Scientists might have seen a ‘life’ molecule on another planet

Dimethyl sulphide is only produced by life on Earth – but scientists are yet to confirm its presence

Andrew Griffin
Monday 11 September 2023 19:07 BST
(NASA, CSA, ESA, J. Olmstead (STS)

Scientists may have have detected a molecule that on Earth is only produced by life, in what is a major breakthrough in the search for beings on other planets.

Nasa’s Webb telescope has made a possible detection of dimethyl sulphide or DMS, researchers said. On Earth, that is only produced by life, with the majority of it coming from phytoplankton in marine environments.

Scientists are yet to confirm the observation, and it needs further validation. Further research should confirm whether DMS really is on the distant plant in significant amounts.

But the planet it was detected on, K2-18 b, has also proven definitely exciting for other reasons. Scientists have confirmed that the planet has carbon-bearing molecules including methane and carbon dioxide, itself a major finding for the search for life.

The discovery suggests that K2-18 b could be what researchers call a Hycean exoplanet: one with an atmosphere rich in hydrogen and a surface covered in water. Both conditions are thought to be conducive to any possible alien life.

K2-18 b orbits around a cool dwarf star known as K2-18, and they together sit around 120 light years from Earth. The planet is 8.6 times as massive as Earth: researchers refer to those planets as “sub-Neptunes”, and our Solar System has nothing like them, meaning that they are relatively poorly understood by scientists.

Researchers do not know, for example, what the atmospheres of such worlds might look like. But the new findings suggest that they could be a fruitful place to search for alien life.

“Our findings underscore the importance of considering diverse habitable environments in the search for life elsewhere,” explained Nikku Madhusudhan, an astronomer at the University of Cambridge and lead author on a new paper describing the results.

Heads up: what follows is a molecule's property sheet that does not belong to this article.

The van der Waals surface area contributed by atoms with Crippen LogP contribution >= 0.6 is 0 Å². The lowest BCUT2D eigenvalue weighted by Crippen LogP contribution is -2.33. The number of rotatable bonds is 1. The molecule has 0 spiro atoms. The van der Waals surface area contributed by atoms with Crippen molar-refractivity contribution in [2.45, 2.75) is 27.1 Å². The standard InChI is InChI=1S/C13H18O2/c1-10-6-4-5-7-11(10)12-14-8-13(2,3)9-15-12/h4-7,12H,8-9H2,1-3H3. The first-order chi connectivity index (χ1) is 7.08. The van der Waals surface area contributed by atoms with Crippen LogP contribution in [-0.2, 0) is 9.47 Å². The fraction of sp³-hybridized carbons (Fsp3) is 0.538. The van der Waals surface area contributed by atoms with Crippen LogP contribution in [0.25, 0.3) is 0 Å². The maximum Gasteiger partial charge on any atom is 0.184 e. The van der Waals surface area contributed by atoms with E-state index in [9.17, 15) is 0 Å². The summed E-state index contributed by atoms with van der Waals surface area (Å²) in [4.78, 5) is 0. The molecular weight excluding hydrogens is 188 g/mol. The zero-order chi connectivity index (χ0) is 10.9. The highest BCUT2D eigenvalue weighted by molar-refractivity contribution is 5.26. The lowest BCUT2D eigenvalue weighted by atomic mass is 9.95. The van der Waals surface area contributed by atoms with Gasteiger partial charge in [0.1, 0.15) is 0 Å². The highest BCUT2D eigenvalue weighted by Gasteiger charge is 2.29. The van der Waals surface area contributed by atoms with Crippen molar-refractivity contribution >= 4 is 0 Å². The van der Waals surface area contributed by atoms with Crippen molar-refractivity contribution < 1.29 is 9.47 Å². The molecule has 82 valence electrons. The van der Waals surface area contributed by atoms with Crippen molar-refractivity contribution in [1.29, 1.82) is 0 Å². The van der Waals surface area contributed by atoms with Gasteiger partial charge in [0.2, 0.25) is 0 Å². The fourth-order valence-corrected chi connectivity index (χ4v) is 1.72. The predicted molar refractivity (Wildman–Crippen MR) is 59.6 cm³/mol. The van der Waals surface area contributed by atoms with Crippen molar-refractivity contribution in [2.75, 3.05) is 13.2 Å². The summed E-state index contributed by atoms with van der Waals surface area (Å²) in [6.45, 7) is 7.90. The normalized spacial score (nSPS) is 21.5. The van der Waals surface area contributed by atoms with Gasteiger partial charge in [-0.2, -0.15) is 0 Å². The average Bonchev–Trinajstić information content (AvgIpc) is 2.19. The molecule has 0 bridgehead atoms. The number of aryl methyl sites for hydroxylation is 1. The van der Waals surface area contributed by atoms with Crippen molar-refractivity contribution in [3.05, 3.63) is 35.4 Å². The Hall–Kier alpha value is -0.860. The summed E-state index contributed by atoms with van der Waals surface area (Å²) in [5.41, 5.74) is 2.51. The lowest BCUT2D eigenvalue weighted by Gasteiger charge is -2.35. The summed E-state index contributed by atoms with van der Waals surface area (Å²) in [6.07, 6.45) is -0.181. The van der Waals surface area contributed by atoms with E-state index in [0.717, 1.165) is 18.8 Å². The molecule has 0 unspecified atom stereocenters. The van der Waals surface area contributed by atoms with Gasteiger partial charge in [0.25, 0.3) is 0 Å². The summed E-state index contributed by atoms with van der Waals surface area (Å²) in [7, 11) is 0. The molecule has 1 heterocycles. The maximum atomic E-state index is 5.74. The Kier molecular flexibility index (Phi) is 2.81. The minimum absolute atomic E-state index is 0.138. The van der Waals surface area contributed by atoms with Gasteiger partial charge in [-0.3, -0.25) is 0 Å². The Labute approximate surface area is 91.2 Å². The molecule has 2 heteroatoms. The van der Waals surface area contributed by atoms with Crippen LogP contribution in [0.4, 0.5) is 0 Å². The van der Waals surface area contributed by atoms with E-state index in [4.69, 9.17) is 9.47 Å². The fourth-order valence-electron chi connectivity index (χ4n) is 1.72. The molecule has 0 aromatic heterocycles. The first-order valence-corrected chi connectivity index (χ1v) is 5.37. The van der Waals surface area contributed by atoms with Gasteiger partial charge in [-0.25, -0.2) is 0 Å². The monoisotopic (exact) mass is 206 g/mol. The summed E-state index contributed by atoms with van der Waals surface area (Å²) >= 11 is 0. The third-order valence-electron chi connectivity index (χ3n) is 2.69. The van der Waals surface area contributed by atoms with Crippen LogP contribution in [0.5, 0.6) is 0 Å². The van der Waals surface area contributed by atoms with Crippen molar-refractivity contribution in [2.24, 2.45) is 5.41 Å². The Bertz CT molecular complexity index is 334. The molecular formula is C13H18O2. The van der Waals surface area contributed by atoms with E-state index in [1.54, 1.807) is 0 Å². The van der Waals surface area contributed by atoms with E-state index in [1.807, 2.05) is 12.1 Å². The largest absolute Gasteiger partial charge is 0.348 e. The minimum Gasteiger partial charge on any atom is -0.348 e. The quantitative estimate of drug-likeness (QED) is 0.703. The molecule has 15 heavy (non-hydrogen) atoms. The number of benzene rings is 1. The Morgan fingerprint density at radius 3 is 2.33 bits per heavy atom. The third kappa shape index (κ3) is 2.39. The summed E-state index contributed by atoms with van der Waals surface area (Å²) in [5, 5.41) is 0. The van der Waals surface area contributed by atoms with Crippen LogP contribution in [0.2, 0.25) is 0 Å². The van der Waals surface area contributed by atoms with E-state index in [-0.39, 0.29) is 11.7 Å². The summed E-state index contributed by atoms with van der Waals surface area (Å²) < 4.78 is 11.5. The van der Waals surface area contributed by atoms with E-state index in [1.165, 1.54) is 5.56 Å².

“Traditionally, the search for life on exoplanets has focused primarily on smaller rocky planets, but the larger Hycean worlds are significantly more conducive to atmospheric observations.“

There may still be conditions that make K2-18 b difficult for life. It is believed to have an ocean surface, but that ocean might be too hot to be habitable – and might not even be liquid at all.

Scientists hope to find out more about the planet as well as other sub-Neptunes with further observations. But they can be difficult to see – even though they are the most common kind of planet known in the galaxy – because they are often covered up by glare from their stars.

Instead, K2-18 b was first spotted by using that glare, and watching for the dip in light that happens as the planet moves in front of its star. The new findings used the same process: examining the starlight with the Webb telescope and looking for the traces left behind of chemicals in the atmosphere.

“These results are the product of just two observations of K2-18 b, with many more on the way,” explained team member Savvas Constantinou of the University of Cambridge. “This means our work here is but an early demonstration of what Webb can observe in habitable-zone exoplanets.”

Further work should give a better picture of those chemicals, and help confirm the possible presence of DMS.

“Our ultimate goal is the identification of life on a habitable exoplanet, which would transform our understanding of our place in the Universe,” said Professor Madhusudhan. “Our findings are a promising step towards a deeper understanding of Hycean worlds in this quest.”

The work is described in a paper, ‘Carbon-bearing Molecules in a Possible Hycean Atmosphere’, that will be published in The Astrophysical Journal Letters.

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